Yiddish Empire: The Vilna Troupe, Jewish Theater, and the Art of Itinerancy (University of Michigan Press, 2018)
Yiddish Empire tells the story of how a group of itinerant Jewish performers became the interwar equivalent of a viral sensation, providing a missing chapter in the history of the modern stage. During World War I, a motley group of teenaged amateurs, impoverished war refugees, and out- of- work Russian actors banded together to revolutionize the Yiddish stage. Achieving a most unlikely success through their productions, the Vilna Troupe (1915– 36) would eventually go on to earn the attention of theatergoers around the world. Advancements in modern transportation allowed Yiddish theater artists to reach global audiences, traversing not only cities and districts but also countries and continents. The Vilna Troupe routinely performed in major venues that had never before allowed Jews, let alone Yiddish, upon their stages, and operated across a vast territory, a strategy that enabled them to attract unusually diverse audiences to the Yiddish stage and a precursor to the organizational structures and travel patterns that we see now in contemporary theater. Debra Caplan’s history of the Troupe is rigorously researched, employing primary and secondary sources in multiple languages, and is engagingly written.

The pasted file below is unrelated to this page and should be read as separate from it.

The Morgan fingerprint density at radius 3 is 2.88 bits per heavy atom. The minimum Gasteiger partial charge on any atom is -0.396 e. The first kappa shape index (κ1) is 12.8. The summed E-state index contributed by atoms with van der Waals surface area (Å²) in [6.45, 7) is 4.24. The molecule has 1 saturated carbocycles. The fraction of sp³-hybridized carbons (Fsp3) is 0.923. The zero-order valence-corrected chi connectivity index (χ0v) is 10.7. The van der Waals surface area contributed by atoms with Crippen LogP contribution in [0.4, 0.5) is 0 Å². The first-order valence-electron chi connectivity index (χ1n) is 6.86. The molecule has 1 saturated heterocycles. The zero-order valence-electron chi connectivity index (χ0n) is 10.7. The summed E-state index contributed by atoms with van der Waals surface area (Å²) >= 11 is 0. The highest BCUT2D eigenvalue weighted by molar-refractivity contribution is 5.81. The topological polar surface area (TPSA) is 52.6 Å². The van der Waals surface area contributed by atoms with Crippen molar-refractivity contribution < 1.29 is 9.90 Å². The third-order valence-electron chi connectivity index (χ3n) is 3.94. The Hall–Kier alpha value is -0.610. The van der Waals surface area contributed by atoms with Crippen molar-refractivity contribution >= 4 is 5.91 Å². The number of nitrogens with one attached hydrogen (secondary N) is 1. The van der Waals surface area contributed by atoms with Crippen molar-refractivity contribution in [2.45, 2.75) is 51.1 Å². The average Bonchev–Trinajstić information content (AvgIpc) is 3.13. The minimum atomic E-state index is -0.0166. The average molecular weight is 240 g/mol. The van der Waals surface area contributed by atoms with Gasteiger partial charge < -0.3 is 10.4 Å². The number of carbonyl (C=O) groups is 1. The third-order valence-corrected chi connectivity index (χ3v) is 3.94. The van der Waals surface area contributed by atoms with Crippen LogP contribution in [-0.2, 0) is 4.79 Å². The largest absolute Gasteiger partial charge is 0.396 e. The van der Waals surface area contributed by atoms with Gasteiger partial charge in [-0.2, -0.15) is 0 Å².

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“Marvelously ambitious in scope, consolidating in one volume the vast and diverse elements of the Vilna Troupe’s history. Caplan is an excellent storyteller, and clearly conveys the energy and excitement that characterized the Vilna Troupe at its best.”
—Henry Bial, University of Kansas
“A highly enjoyable book that will be of interest to aficionados of Yiddish theater and others with an interest in the history of Yiddish culture. The Vilna Troupe’s story is a great one, and Caplan tells is with verve and enthusiasm.”
—Jeffrey Veidlinger, University of Michigan
Caplan’s book is well-complemented by a useful digital tool which highlights all the hundreds of figures that were connected, in some way or another, to the Vilna Troupe over time. No doubt this innovative and creative device opens up exciting new possibilities for the field of contemporary Yiddish research."
—Mikhail Krutikov, Forward
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